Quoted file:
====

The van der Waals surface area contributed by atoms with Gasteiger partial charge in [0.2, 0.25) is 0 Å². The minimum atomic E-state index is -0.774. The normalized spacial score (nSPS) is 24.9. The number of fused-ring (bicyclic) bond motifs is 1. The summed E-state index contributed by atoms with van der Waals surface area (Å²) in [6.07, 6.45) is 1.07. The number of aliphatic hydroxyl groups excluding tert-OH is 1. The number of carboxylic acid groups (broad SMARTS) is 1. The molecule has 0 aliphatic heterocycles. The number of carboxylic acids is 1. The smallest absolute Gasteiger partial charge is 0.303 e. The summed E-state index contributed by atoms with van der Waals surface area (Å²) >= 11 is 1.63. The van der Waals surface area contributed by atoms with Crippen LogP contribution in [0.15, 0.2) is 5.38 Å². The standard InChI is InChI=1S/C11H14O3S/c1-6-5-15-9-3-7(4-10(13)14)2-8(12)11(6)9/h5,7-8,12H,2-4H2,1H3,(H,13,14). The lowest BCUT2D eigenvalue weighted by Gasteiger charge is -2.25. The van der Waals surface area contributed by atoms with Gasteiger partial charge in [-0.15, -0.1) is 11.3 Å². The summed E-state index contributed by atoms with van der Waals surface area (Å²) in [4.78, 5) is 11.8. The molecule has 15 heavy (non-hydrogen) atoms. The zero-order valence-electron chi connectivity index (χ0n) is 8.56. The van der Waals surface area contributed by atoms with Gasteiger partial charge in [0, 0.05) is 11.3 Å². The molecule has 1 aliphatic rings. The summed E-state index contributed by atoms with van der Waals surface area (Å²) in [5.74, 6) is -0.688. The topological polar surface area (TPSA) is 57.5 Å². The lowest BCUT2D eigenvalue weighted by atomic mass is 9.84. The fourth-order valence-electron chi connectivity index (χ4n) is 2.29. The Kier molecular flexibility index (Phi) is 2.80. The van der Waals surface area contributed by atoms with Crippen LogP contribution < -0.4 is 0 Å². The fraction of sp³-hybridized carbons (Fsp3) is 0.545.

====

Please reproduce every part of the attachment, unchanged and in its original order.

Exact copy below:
The van der Waals surface area contributed by atoms with Gasteiger partial charge in [0.2, 0.25) is 0 Å². The minimum atomic E-state index is -0.774. The normalized spacial score (nSPS) is 24.9. The number of fused-ring (bicyclic) bond motifs is 1. The summed E-state index contributed by atoms with van der Waals surface area (Å²) in [6.07, 6.45) is 1.07. The number of aliphatic hydroxyl groups excluding tert-OH is 1. The number of carboxylic acid groups (broad SMARTS) is 1. The molecule has 0 aliphatic heterocycles. The number of carboxylic acids is 1. The smallest absolute Gasteiger partial charge is 0.303 e. The summed E-state index contributed by atoms with van der Waals surface area (Å²) >= 11 is 1.63. The van der Waals surface area contributed by atoms with Crippen LogP contribution in [0.15, 0.2) is 5.38 Å². The standard InChI is InChI=1S/C11H14O3S/c1-6-5-15-9-3-7(4-10(13)14)2-8(12)11(6)9/h5,7-8,12H,2-4H2,1H3,(H,13,14). The lowest BCUT2D eigenvalue weighted by Gasteiger charge is -2.25. The van der Waals surface area contributed by atoms with Gasteiger partial charge in [-0.15, -0.1) is 11.3 Å². The summed E-state index contributed by atoms with van der Waals surface area (Å²) in [4.78, 5) is 11.8. The molecule has 15 heavy (non-hydrogen) atoms. The zero-order valence-electron chi connectivity index (χ0n) is 8.56. The van der Waals surface area contributed by atoms with Gasteiger partial charge in [0, 0.05) is 11.3 Å². The molecule has 1 aliphatic rings. The summed E-state index contributed by atoms with van der Waals surface area (Å²) in [5.74, 6) is -0.688. The topological polar surface area (TPSA) is 57.5 Å². The lowest BCUT2D eigenvalue weighted by atomic mass is 9.84. The fourth-order valence-electron chi connectivity index (χ4n) is 2.29. The Kier molecular flexibility index (Phi) is 2.80. The van der Waals surface area contributed by atoms with Crippen LogP contribution < -0.4 is 0 Å². The fraction of sp³-hybridized carbons (Fsp3) is 0.545.